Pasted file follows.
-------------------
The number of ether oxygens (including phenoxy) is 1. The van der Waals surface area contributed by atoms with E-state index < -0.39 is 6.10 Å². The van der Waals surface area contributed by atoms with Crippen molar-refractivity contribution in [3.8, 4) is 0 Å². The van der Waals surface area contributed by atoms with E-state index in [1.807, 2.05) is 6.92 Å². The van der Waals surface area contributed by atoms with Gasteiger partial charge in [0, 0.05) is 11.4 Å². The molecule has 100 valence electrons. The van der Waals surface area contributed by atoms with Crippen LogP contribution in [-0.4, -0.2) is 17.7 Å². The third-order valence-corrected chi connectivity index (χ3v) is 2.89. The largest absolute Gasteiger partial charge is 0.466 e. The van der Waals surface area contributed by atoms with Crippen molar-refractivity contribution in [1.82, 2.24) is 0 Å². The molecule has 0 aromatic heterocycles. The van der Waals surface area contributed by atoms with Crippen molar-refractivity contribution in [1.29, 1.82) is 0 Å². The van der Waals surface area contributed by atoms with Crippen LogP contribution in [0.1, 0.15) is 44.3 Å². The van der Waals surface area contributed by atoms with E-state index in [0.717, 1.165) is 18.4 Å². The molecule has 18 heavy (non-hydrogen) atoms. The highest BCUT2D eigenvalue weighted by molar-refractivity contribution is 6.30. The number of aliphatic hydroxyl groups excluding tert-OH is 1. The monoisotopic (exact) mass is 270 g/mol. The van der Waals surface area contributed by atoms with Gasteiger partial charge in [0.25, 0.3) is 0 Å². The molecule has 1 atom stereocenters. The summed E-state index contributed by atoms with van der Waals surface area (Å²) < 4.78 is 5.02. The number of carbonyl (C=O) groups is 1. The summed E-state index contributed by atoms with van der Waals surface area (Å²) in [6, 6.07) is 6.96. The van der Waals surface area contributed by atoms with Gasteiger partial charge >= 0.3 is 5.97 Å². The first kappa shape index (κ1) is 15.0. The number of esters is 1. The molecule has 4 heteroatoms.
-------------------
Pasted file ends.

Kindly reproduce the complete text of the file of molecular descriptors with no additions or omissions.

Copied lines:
The number of ether oxygens (including phenoxy) is 1. The van der Waals surface area contributed by atoms with E-state index < -0.39 is 6.10 Å². The van der Waals surface area contributed by atoms with Crippen molar-refractivity contribution in [3.8, 4) is 0 Å². The van der Waals surface area contributed by atoms with E-state index in [1.807, 2.05) is 6.92 Å². The van der Waals surface area contributed by atoms with Gasteiger partial charge in [0, 0.05) is 11.4 Å². The molecule has 100 valence electrons. The van der Waals surface area contributed by atoms with Crippen LogP contribution in [-0.4, -0.2) is 17.7 Å². The third-order valence-corrected chi connectivity index (χ3v) is 2.89. The largest absolute Gasteiger partial charge is 0.466 e. The van der Waals surface area contributed by atoms with Crippen molar-refractivity contribution in [1.82, 2.24) is 0 Å². The molecule has 0 aromatic heterocycles. The van der Waals surface area contributed by atoms with Crippen molar-refractivity contribution in [1.29, 1.82) is 0 Å². The van der Waals surface area contributed by atoms with Crippen LogP contribution in [0.1, 0.15) is 44.3 Å². The van der Waals surface area contributed by atoms with E-state index in [0.717, 1.165) is 18.4 Å². The molecule has 18 heavy (non-hydrogen) atoms. The highest BCUT2D eigenvalue weighted by molar-refractivity contribution is 6.30. The number of aliphatic hydroxyl groups excluding tert-OH is 1. The monoisotopic (exact) mass is 270 g/mol. The van der Waals surface area contributed by atoms with Gasteiger partial charge in [0.25, 0.3) is 0 Å². The molecule has 1 atom stereocenters. The summed E-state index contributed by atoms with van der Waals surface area (Å²) < 4.78 is 5.02. The number of carbonyl (C=O) groups is 1. The summed E-state index contributed by atoms with van der Waals surface area (Å²) in [6, 6.07) is 6.96. The van der Waals surface area contributed by atoms with Gasteiger partial charge >= 0.3 is 5.97 Å². The first kappa shape index (κ1) is 15.0. The number of esters is 1. The molecule has 4 heteroatoms.